Have you ever been a victim of stalking or know someone who has been? How vigilant are you in protecting yourself and your family? Have you even given stalking much thought?
These are the questions Stina Lindenblatt asked a few of her blogger and writer friends. In fact, if Stina hadn't asked her questions I wouldn't have realized that I, indeed, had been a victim of stalking. This is my story.
Six years ago, I was living in Chicago in
an up and coming neighborhood called Ukranian Village, just south of
the more developed Wicker Park. Like most dog owners have to, I had to
take my dog, Ike, on a last outing every night. I felt safe in my
neighborhood. And safe with a one-hundred-pound Labrador retriever--
even though his bark was way worse than his bite. (Ike wouldn't a hurt a
fly.) One night, on my usual route, a man walked up to me.
I didn't want to be judge the man on first appearances, but he had me on edge. He was big and tough and covered in tattoos. One tattoo wrapped around his neck up to his face.
"Is that your dog?" he asked.
"Uh, yes," I said, collecting my dog's "business" in a baggy.
"He looks cool. What's his name?"
"Ike," I said.
"Cool name," he replied and walked down the street.
I thought he seemed harmless enough. Until I saw him the next night. And the next night. And the night after. It was as if he knew my schedule and was waiting for me. The man's questions turned from neighborly to weird, more personal. "What's your name? Do you have a boyfriend?"
I shouldn't have replied, but I told him I was married.
It just got worse from there. "Does your husband make you happy?" he asked one night. I didn't respond, especially after he said, "I could."
The next time I saw him heading in my driection I pretended not to see him. I turned around and walked quickly. He followed me, screaming. "I know you saw me, (insert explicative)! You think you're too good for me, you (explicative) (explicative)."
He threw in a few threats about what he'd like to do to me.
I picked up my pace. I didn't want him to know where I lived, so instead of going to my apartment two doors away, I walked around the corner, directly into the small pet store I often frequented. I told the owner to lock the door. She did. We hid behind a display as I filled her in on what was going on. A few moments later "he" walked by and after trying to jiggle the door open, he slammed his fist on the window. We waited a few minutes until his shadow disappeared. Once we caught our breath, we called the cops. They showed up a few minutes later and I filed a police report.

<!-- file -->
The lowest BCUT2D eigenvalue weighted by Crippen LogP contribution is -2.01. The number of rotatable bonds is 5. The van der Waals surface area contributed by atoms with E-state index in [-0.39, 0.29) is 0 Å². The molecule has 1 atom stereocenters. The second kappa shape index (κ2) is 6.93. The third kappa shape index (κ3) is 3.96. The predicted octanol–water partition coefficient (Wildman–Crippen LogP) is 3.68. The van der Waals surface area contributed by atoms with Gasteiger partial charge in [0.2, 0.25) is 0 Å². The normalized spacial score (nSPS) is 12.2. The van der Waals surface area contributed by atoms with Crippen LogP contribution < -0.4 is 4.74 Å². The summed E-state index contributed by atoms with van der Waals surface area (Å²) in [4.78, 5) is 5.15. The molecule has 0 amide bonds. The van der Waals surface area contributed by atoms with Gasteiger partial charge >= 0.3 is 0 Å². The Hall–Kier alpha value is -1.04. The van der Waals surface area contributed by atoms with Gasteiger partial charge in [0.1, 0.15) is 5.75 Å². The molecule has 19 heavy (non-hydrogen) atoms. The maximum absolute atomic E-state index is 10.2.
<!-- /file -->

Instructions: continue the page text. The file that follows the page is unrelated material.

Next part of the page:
After I described the man, and explained within a one block radius where I thought he lived, I was told by the cops they knew exactly who the guy was. He was a local drug dealer...and suspected of raping two girls.
The cops told me change all of my habits, to avoid that particular street, etc. And so I did. I never saw the guy again. Rumor had it in the neighborhood, though, a local known criminal was arrested a few weeks later on rape charges.
Today, I still count my blessings. And I'm thrilled Stina is shedding light on this subject. Please check out Stina's post on STALKING PREVENTION.
ABOUT STINA'S BOOK
Tell Me When by Stina Lindenblatt
She shouldn’t be waking up her college roommate with screaming nightmares. She shouldn’t be flashing back, reliving the three weeks of hell she barely survived last year. And she definitely shouldn’t be spending time with sexy player Marcus Reid.
But engineering student Marcus is the only one keeping Amber from failing her math course, so she grudgingly lets him into her life. She never expects the king of hookups will share his painful past. Or that she’ll tell him her secrets in return, opening up and trusting him in a way she thought she’d never be able to again.
When their fragile future together is threatened by a stalker Amber thought was locked away for good, Marcus is determined to protect her—and Amber is determined to protect Marcus…even if that means pushing him away.
Releases Jan. 20, 2014 from Carina Press (Harlequin) on all major book retailer sites.